Good Beer Hunting

A Mile Deeper — Courtyard Brewery Entrenches in Spite of Louisiana Beer Laws


One of Louisiana's most popular breweries is about to double its space and production capacity as a way to strengthen a commitment to an own-premise model. This growth, meanwhile, comes amidst what its owner sees as restrictive state laws that are capping his company’s growth potential.

In January, New Orleans' Courtyard Brewery revealed intentions to build a larger, second location. But for reasons owner Scott Wood declines to share, ongoing legal action related to his original brewery property, and a lack of progress in the development of the space where his new brewery is supposed to go, has thrown everything into disarray. 

But now he's got a silver lining in the form of an opportunity to expand his customer base, volume, and the margins from it all that can help his company thrive. And he's leaning in—hard.

Because the Louisiana government has yet to allow breweries the right to self-distribute, Wood is simultaneously working to change that law while preparing a new packaging line to allow for can releases at the brewery, which have proven to be kind of a big deal for small breweries around the country. That move would keep profit within the beer maker’s walls as opposed to sharing it with the distribution or retail tiers.

“I’ve worked in all three tiers of the system, and I know who’s not getting the money,” he says, making a verbal nod toward himself and his brewing peers. “The ones with the boots on.”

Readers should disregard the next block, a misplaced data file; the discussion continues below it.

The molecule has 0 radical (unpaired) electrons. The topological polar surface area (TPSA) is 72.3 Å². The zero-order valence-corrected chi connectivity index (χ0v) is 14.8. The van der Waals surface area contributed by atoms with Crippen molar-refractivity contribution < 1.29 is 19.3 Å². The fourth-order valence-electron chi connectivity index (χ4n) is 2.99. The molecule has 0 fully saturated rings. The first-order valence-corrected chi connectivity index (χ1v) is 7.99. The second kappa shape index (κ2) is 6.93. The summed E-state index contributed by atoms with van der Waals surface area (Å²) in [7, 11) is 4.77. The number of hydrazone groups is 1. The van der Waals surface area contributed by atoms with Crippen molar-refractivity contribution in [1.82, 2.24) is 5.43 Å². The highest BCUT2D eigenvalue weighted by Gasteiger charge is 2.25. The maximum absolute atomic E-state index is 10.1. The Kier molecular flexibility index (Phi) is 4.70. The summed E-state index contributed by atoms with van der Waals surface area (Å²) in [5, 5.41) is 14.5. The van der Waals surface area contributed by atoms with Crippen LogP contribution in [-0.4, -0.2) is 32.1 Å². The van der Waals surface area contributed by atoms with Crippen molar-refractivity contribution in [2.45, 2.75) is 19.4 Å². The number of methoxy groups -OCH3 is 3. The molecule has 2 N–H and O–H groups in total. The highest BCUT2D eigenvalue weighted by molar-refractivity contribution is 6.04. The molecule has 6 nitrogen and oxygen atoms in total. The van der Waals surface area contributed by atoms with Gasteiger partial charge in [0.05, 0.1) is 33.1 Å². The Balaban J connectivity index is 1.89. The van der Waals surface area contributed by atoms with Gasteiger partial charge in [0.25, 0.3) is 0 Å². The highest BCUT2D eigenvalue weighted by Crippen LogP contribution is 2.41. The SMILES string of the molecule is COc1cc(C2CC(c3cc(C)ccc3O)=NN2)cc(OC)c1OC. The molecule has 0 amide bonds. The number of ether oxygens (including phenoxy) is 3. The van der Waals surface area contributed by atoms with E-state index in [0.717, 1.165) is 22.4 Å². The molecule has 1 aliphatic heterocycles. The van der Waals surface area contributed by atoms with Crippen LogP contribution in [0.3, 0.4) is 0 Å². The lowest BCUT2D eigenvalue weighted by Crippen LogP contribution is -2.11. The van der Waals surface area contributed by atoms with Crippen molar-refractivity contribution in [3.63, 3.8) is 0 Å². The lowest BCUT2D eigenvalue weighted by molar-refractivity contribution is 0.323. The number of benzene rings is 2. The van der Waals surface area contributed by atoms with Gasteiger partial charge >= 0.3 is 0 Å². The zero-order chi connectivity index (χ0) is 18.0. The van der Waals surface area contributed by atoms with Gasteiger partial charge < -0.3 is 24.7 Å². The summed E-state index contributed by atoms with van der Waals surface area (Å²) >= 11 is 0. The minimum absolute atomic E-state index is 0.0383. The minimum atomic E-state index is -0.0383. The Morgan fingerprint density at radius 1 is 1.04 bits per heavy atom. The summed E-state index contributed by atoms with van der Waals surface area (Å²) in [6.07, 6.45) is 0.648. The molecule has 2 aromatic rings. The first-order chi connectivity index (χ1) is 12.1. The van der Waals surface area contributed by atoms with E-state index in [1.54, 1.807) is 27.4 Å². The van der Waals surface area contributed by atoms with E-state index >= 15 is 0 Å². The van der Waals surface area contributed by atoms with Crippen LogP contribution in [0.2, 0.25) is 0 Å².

Thanks to neighbor, architect, and Courtyard regular Trenton Gauthier, Wood was given an offer he couldn’t refuse: Gauthier purchased and offered to lease an almost century-old funeral home right around the corner from Courtyard.

The 18,000-square foot building has double the production space, double the courtyard space, a full kitchen, and is air-conditioned throughout. It'll allow room for an expanded barrel program while production and taproom space increases from 2,000 square feet to more than 4,500—with an additional 10,000 more to grow into.

With his current lease ending Sept. 30, Wood says he hopes that the transition into his new brewery will begin by mid-September. If all goes to plan, his business will be fully functioning for its sixth anniversary celebration on Oct. 26.

All the while, Wood isn’t taking his eye off the Louisiana State Legislature. Regular can releases and a strong taproom model will help keep his business in the black, but he’s still hopeful for broader, statewide changes that would allow his brewery and others to mature in the market. 

To that end, Wood has been working with the Louisiana Craft Brewers Guild as its legislative committee chair to implement the issue he sees as most impactful for the industry—self-distribution. It’s currently legal in 34 states, all of which have more breweries per capita than Louisiana, which ranks 48 out of 51 states/territories according to the Brewers Association

Nevertheless, distributors in the state, led by advocacy group the Beer Industry League of Louisiana, claim self-distribution by breweries will destroy the three-tier system and is unnecessary for brewers’ success. The conflicting narratives have been going head-to-head for some time.